Interestingly Canada has been successful at regaining jobs quickly, though given recent soaring personal debt levels we have a clue as to why. Private investment needs to step up and to some degree I think this is happening, though I think government policy should be giving it a bit more of a nudge. In my line of work government grants for private sector R&D are slated to increase in 2011. That tells me the government understands and agrees with what Krugman also sees as the problem.

  6. Sam says:

    Do you people actually believe that people who hold paper from the US, Japan, PIIGS, etc don’t know what they are holding? A chance may get restructured? CMHC paper as well? The market is setting a price in the free markets every single day for this stuff.

    Yes Wall Street was bailed out, but did you want to see – all your savings and financial holdings wiped out? Banks are now booming, they have payed back the governments with interest and dividends.

    Let’s try to focus on something positive, the world is changing, the epicenter is shifting from the developed world to the developing world – How are you preparing for this shift? I want to hear some real “financial insight”

  7. jesse says:

    Sam that sounds like EMT to me. Bonds are fairly priced given all expected outcomes? I can think of more than a few exeptions that disprove the rule, not least CDS changes in 2008.

    If all you read on this blog is complaints, step up to the plate and provide some “insight” of your own. (Wasn’t that last comment of yours a complaint, actually?) Otherwise join the rest of us also rans.

    The floor is yours.

  8. Sam says:

    Forgive me, what is EMT?

    • jesse says:

      efficient market theory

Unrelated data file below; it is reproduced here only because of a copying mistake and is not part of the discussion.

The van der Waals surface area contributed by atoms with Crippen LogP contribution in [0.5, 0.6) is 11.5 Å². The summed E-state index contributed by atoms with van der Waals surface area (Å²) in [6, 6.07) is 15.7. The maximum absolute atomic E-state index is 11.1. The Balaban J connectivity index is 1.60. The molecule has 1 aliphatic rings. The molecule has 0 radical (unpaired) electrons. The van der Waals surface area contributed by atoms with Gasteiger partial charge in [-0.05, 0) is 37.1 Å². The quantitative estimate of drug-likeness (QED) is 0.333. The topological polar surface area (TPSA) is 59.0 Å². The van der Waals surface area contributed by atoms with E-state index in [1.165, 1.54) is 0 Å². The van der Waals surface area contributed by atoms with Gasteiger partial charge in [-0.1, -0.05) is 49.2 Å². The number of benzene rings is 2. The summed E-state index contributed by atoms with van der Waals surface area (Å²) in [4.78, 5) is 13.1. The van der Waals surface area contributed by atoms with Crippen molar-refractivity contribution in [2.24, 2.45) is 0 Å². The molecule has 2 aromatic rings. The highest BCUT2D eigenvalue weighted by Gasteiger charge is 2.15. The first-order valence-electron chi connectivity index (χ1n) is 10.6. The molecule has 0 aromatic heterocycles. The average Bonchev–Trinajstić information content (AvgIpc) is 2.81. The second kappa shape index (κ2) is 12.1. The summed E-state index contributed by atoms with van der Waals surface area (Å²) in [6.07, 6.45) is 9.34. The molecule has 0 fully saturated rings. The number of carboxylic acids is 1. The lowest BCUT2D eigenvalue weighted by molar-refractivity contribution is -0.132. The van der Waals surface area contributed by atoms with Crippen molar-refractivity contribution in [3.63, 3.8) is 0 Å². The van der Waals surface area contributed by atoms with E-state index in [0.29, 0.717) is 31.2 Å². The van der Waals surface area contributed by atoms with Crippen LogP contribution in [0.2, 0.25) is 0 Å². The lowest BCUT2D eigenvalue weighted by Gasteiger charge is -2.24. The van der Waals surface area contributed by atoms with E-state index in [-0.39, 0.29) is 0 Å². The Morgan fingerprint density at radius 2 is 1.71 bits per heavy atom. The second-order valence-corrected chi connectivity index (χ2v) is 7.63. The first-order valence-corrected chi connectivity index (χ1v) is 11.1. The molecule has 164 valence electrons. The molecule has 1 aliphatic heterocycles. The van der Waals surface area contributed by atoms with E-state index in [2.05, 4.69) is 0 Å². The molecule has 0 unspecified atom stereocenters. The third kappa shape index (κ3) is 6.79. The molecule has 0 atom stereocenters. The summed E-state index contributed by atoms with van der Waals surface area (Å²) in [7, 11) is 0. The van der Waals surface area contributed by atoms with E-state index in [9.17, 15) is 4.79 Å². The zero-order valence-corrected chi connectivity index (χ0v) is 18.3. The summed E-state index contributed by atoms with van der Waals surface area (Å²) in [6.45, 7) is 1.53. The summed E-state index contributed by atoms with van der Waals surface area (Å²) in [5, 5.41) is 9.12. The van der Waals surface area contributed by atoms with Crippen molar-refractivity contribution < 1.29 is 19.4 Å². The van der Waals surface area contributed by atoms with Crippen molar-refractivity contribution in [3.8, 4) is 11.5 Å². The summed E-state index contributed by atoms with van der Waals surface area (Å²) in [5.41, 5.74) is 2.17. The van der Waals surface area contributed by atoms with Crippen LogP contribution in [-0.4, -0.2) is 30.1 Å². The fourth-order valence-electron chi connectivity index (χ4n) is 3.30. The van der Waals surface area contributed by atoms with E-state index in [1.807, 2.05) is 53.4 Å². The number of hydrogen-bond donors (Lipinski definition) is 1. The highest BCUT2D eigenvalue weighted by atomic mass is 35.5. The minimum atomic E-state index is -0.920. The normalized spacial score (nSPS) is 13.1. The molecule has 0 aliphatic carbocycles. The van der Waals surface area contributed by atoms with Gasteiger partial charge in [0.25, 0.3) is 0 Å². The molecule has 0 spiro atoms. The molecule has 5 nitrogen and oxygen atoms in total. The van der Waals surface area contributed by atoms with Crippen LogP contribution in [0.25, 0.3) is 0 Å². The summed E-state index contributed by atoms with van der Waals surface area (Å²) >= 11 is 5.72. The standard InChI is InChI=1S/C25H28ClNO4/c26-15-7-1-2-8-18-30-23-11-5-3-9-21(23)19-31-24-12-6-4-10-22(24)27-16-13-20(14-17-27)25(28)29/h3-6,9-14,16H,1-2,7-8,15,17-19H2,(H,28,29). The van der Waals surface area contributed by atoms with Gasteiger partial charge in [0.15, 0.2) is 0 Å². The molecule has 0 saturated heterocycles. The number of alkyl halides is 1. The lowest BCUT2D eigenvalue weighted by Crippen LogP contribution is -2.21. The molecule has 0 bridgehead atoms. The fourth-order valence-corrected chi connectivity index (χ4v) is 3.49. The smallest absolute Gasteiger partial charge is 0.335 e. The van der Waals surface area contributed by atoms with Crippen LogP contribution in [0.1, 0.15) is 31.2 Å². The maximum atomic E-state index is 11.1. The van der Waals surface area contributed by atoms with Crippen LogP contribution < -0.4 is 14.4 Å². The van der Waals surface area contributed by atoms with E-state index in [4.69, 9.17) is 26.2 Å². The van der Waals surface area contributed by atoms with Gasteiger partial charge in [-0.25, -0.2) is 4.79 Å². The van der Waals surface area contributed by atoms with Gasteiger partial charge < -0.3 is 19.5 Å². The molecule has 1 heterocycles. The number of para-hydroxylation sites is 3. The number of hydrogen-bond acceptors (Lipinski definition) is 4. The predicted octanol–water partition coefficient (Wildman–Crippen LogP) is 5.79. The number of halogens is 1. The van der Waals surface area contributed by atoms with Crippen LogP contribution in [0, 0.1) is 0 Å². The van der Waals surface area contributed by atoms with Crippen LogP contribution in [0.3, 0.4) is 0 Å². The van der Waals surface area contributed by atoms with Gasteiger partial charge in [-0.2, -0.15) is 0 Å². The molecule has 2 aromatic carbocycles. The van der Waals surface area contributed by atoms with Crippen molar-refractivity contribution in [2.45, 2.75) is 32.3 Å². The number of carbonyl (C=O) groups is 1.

• Sam says:

        Thanks – and thank for the “floor” – it’s hard to provide a thesis for something that is tied to this blog. My comments are simply saying that the blog says” financial insight” “Preserving and enhancing your wealth in the tumultuous times ahead”

        Instead the bloggers are focused on EMT, Economic Theory and doomsday – which is fine, however why not talk about what trades people are doing to exercise this view?

        For example, my view is Canada is fine and home prices will be stable and continue to go higher in the future, deflation will be around for sometime, and commodity super cycle will take the markets higher.

        I prefer being long loonie, long Canada bonds (5y) and Long Cad real estate on floating rates. I also would add some VIX calls and short a touch of gold to help when that portfolio gets stressed.

        What does your book say? Where is your money?

      • jesse says:

        It may sound a cliche but I see rates trending higher over the next 5-6 years. I observe the US has begun to de-leverage itself with a few more years to come. However private investment looks to be picking up, though slowly. I don’t know about the direction of the stock market but P/Es look above trend.

        I’ll be picking at equities from cash over the next 5 years if values fall.

        Unlike you I’m not sanguine on property prices. There is close to no risk premium on owner-occupied condo units. That’s a warning sign for me. I can get a better return on a diversified REIT or utility after management expenses that enjoy the same supposed capital gains and more control over their holdings. The only way condos compete on this is if owners assume their time and management expenses are free. While that may be a viable business model for some, they are effectively working for nothing. When things really turn around that will be untenable, wrought through higher financing rates.